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HELENA — Lawmakers on the Joint Rules Committee met Wednesday to pass proposed amendments for the upcoming legislative session, but declined to include the most proactive public health measures introduced by committee members as COVID-19 continues to sweep the state.
In several party-line votes, Republicans rejected proposed rule changes introduced by Democrats that would have delayed the session until vaccines are widely available or allowed for the session to be conducted entirely virtually. A measure to require that masks be worn inside the state Capitol and that lawmakers maintain six feet of personal distance, introduced by Sen. Pat Flowers, D-Belgrade, also failed along party lines.
Legislators did approve rule changes to allow for remote participation and the creation of a COVID-19 Response Panel comprising the leadership of both chambers. The latter amendment, brought by Sen. Jason Ellsworth, R-Hamilton, authorizes the panel to “exercise authority over all aspects of legislative business that are impacted by the COVID-19 health emergency,” including in-person participation rules for members of the public and legislators. The decisions of the panel would not require approval of all legislators.
“We’re going to get through this. It’s not going to be unharmed. I mean, this is an epidemic, so nobody can say that nobody’s going to be harmed,” Ellsworth said. “What this allows us to do is be responsible, take appropriate measures and be fluid with the situation … this allows us to get things done immediately and, you know what, God bless us for taking on this challenge.”
Ellsworth’s proposal does not require adherence to public health guidelines that are now commonplace, such as mask wearing and temperature checks, many of which have been strongly recommended by the Lewis and Clark City-County Board of Health.
Democrats dismissed the committee’s actions Wednesday as insufficient given the severity of the pandemic.
“Montana workers and business owners need concrete measures to prevent the spread of COVID-19 from the Capitol into their communities, not a politicized response that does not take any real action,” said House Minority Leader Kim Abbott in a statement after the committee adjourned Wednesday afternoon. “This building belongs to Montanans, and they deserve to know what the Legislature will do to keep them safe and healthy as they engage with their elected representatives during the upcoming session.”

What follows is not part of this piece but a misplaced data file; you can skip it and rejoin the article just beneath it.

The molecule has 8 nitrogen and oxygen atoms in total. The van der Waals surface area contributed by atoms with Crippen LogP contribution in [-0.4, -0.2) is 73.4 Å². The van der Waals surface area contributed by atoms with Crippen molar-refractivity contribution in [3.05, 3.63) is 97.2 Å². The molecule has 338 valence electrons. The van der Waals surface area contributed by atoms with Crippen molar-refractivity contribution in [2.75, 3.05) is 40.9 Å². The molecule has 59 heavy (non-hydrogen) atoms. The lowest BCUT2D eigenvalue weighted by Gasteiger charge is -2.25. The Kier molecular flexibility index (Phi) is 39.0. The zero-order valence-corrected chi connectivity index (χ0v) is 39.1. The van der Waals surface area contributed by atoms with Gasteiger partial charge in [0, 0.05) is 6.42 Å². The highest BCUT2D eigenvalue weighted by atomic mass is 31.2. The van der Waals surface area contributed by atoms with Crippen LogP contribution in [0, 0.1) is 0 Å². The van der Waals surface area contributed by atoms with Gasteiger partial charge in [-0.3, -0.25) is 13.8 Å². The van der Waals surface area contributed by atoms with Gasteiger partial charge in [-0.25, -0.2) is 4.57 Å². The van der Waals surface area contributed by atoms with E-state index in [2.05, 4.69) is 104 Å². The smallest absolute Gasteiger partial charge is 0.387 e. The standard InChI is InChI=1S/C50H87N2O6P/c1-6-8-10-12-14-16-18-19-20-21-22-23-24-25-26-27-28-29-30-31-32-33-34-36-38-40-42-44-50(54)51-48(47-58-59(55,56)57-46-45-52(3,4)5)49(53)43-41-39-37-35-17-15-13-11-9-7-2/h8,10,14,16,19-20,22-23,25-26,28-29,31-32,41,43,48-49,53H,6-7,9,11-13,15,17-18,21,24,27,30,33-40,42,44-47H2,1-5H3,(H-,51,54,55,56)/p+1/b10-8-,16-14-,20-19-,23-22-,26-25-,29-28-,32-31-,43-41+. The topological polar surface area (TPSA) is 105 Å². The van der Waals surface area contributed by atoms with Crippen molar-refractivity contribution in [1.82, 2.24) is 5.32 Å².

The amendments will be voted on by the entirety of the Legislature after it convenes on Jan. 4. Republican leaders have not explicitly said that they intend to allow lawmakers to participate virtually before the rules for the new session are adopted, meaning that all legislators may be required to initially appear at the state Capitol in person.
The Joint Rules Committee voted on the measures after listening to an hour of nearly unanimous public comment, during which more than a dozen residents from across the state called on elected officials to require the wearing of masks during the session, follow basic public health guidelines, or even hold the entire session virtually to better protect lawmakers, staff and the public.
“We’re not asking you to manage arterial lines, ventilators, complex infusions or electronic medical charting,” said Loni Conley, a registered nurse and Democrat who recently lost her race to represent House District 96. “We are asking you to figure out a communication method other than in-person for the time being. You can do this.”
Residents and lawmakers from Helena repeatedly said that the city’s health care capacity could be overwhelmed if in-person participation in the session leads to a spike in cases.
“We are testing more than 200 people a day in Helena,” said Jill Steeley, CEO of PureView Health Center, adding that the clinic has had to hire 14 additional staff members to address the increased need. “We are completely overwhelmed, and as the cases in our community increase, we will eventually become more overwhelmed.”
Republican lawmakers were firm in asserting that by bypassing Democrats’ proposals and delegating authority to the leadership panel, everyone involved in the session will be able to participate through their method of preference.
“If you want to participate in person, come on down to Helena. If you want to wear a mask when you do that, you bet. Put a mask on,” said Rep. Derek Skees, R-Kalispell. “If you want to participate from wherever you are and you’re going to call in, heck, we’re probably even going to provide that. This is about personal choice and freedom.”
Republican Gov.-elect Greg Gianforte recently communicated with lawmakers about how his staff plans to prevent the spread of COVID-19 in the governor’s office, specifically, through “commonsense” measures. According to a copy of the letter provided to Montana Free Press, visitors will be encouraged, but not required, to wear masks, which will be offered at points of entry. Social distancing and temperature checks for staff and visitors will also be implemented, as will regular, frequent testing of staff members. Gianforte also said that approval of indoor events at the Capitol rotunda and common spaces will be paused until March 1.
MTFP’s roundup of the week’s key action in the 67th Montana Legislature, from the state budget to tax policy and energy bills.
Montana’s Senate voted unanimously Friday to override the first veto issued by Gov. Greg Gianforte, defending a bill that would make it easier for the Legislature to repeal administrative rules issued by state agencies.
A pair of legislative proposals would rewrite how the state funds educational opportunities for students. Supporters say they want to give Montanans more choices, while opponents argue the changes threaten to steer public dollars to private religious institutions.